National polio vaccine campaign reaches total of 170,000 so far

Ministry criticizes "media sensationalism" of effects from vaccine on children with weak immune systems.

August 20, 2013 17:06
1 minute read.
A child receives polio vaccination drops in Managua April 15, 2013.

polio vaccine illustrative 370. (photo credit: REUTERS/Oswaldo Rivas)


Dear Reader,
As you can imagine, more people are reading The Jerusalem Post than ever before. Nevertheless, traditional business models are no longer sustainable and high-quality publications, like ours, are being forced to look for new ways to keep going. Unlike many other news organizations, we have not put up a paywall. We want to keep our journalism open and accessible and be able to keep providing you with news and analysis from the frontlines of Israel, the Middle East and the Jewish World.

As one of our loyal readers, we ask you to be our partner.

For $5 a month you will receive access to the following:

  • A user experience almost completely free of ads
  • Access to our Premium Section
  • Content from the award-winning Jerusalem Report and our monthly magazine to learn Hebrew - Ivrit
  • A brand new ePaper featuring the daily newspaper as it appears in print in Israel

Help us grow and continue telling Israel’s story to the world.

Thank you,

Ronit Hasin-Hochman, CEO, Jerusalem Post Group
Yaakov Katz, Editor-in-Chief


Some 170,000 children around the country out of a total of one million have already received an oral polio vaccine in a campaign due to proceed over the next three months. The Health Ministry announced on Tuesday that 35,000 had received two drops of OPV that day. This brought the total of the national campaign to 74,000 children during the past three days, in addition to the more urgent vaccination effort, now in its third week, being held in the south of the country, where the wild polio virus was found in sewage and in a few dozen carriers.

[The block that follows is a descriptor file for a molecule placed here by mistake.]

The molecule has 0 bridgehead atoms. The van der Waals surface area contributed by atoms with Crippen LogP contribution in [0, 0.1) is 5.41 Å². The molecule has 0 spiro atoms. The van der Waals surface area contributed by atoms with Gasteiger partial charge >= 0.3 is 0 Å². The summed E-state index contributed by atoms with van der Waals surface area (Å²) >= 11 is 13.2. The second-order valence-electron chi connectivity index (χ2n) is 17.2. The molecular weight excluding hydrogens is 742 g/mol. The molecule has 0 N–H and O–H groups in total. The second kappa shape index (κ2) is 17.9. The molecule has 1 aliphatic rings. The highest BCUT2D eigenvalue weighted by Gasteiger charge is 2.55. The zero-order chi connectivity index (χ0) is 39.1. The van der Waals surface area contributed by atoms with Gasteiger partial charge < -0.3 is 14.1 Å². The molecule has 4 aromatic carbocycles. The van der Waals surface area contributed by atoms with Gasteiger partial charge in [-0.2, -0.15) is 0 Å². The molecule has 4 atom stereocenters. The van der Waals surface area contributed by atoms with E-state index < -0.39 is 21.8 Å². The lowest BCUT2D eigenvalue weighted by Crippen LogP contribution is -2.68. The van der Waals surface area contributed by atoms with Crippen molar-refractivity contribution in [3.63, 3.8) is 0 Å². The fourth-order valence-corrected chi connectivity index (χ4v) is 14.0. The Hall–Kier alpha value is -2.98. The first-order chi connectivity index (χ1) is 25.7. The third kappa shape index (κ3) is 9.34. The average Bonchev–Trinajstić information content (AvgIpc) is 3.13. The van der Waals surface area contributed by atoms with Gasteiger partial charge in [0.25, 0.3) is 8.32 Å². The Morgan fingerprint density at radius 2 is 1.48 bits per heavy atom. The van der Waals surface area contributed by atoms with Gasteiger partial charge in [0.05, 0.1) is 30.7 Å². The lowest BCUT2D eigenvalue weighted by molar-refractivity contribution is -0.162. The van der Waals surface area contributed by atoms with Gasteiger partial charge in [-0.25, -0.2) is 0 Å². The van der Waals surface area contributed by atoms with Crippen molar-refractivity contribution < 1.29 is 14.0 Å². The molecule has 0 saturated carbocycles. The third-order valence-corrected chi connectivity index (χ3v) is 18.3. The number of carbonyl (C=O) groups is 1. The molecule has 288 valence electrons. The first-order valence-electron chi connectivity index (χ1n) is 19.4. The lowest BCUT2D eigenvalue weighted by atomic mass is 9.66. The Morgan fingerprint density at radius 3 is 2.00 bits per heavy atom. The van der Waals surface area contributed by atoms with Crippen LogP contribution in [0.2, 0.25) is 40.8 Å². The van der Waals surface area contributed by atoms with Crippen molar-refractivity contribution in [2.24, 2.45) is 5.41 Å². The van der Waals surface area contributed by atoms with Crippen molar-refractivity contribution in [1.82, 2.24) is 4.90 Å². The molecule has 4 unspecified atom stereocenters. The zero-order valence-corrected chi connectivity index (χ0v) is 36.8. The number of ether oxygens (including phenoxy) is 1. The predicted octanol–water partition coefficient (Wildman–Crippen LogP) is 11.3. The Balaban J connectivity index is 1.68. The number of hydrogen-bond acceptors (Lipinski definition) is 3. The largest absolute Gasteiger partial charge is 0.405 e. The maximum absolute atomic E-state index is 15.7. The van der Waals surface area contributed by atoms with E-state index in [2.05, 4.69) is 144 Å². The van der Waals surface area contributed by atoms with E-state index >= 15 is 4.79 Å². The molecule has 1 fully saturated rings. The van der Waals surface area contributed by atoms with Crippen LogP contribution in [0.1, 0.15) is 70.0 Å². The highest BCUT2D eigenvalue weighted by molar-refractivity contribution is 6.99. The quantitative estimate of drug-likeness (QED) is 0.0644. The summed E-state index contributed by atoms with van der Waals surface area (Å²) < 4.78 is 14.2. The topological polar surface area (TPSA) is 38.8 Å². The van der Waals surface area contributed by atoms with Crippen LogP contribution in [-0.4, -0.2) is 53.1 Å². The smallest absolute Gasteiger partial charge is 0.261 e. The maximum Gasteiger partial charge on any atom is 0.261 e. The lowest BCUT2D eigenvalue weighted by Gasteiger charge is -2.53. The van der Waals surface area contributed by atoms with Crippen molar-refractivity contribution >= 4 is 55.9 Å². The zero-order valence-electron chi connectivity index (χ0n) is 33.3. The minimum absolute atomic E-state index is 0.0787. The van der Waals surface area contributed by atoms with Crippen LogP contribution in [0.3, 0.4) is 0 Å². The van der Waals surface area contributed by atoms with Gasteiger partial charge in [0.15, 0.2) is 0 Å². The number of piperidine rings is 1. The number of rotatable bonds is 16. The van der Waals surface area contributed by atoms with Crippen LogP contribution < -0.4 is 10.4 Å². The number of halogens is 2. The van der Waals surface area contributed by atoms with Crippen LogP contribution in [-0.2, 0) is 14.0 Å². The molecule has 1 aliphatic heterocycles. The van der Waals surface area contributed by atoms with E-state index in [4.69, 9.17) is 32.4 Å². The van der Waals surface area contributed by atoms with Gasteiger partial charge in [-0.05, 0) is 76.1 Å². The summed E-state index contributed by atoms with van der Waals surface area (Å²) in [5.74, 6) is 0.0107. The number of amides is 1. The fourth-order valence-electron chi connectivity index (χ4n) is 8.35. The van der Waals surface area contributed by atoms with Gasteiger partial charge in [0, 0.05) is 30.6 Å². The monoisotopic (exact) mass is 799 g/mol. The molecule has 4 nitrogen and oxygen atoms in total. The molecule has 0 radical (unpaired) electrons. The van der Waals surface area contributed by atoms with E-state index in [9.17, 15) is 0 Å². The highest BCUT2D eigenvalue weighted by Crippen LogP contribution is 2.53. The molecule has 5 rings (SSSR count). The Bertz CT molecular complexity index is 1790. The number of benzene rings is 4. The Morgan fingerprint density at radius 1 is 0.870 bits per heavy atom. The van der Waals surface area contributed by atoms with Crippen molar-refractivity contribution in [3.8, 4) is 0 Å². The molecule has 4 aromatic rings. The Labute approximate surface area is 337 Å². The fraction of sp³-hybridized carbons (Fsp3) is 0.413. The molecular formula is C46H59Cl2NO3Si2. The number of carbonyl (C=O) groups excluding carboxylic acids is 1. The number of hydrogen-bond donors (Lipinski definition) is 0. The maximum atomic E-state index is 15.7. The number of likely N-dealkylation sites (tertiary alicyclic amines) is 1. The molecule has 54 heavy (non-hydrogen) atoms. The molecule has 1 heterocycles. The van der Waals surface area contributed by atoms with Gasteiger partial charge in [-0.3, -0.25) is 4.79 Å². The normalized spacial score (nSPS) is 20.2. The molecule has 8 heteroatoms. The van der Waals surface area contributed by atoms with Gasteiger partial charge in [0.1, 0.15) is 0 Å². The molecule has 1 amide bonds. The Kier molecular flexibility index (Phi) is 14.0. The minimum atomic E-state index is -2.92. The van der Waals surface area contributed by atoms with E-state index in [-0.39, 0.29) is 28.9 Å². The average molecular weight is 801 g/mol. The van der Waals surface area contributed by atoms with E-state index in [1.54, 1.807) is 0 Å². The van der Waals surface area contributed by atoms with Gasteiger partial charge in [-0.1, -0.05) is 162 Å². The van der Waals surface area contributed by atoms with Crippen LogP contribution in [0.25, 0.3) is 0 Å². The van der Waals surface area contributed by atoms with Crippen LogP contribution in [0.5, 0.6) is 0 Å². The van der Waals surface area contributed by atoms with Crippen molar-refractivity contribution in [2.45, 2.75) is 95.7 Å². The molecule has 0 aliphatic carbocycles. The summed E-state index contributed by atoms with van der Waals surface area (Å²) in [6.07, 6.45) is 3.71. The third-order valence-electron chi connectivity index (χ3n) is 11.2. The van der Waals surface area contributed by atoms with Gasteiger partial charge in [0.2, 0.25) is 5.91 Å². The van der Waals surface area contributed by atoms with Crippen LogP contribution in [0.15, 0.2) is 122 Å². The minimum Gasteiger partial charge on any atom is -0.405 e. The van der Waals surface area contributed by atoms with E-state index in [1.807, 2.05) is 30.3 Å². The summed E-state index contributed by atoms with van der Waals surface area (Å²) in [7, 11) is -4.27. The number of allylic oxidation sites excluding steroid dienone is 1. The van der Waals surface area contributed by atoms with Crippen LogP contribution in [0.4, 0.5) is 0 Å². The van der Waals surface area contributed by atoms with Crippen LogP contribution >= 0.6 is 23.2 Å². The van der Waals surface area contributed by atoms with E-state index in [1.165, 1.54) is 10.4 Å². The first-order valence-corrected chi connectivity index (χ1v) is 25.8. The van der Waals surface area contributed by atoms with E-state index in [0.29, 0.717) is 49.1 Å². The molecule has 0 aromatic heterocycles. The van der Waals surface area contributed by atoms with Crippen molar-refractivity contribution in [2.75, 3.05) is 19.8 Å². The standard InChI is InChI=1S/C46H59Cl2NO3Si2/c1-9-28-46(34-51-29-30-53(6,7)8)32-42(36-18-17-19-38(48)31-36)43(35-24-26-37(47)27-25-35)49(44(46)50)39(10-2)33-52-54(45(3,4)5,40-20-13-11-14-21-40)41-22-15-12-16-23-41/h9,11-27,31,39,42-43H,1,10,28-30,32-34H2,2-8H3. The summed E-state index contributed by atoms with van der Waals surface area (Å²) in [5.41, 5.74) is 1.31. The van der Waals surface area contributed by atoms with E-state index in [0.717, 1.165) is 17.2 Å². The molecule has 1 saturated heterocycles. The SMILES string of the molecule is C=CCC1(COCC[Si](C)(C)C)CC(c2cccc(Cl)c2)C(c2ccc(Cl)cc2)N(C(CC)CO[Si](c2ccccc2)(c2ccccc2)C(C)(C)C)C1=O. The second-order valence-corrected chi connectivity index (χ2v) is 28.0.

No one has taken sick with the paralytic disease since the virus was first detected in sewage treatment plants in February.

The ministry criticized sensational headlines in some of the news media on Monday and Tuesday that claimed “thousands” of children with weak immune systems due to chronic diseases ranging from cancer to AIDS would be prohibited from going to school until six weeks after the end of the three-month vaccination campaign.

The ministry said that only a few hundred children who had recently undergone a bone marrow transplant, suffered from active leukemia or had a shortage of gamma globulin in their blood should not go to school – which they are not able to attend regularly because of their situation – until that date because their severely compromised immune systems could put them at risk from the attenuated virus in the oral vaccine.

The ministry declared that children who had received at least three injected killedpolio virus vaccinations, which protected them from the paralytic disease, could go to school when classes opened. In addition, medical staffers with weak immune systems could also go to work.

All groups should observe basic rules of hygiene, including washing hands with soap and water after visiting the toilet or being in contact with dirty diapers, as well as before preparing and eating meals.

Join Jerusalem Post Premium Plus now for just $5 and upgrade your experience with an ads-free website and exclusive content. Click here>>

Related Content

August 31, 2014
Rioting resumes throughout east Jerusalem Saturday night


Cookie Settings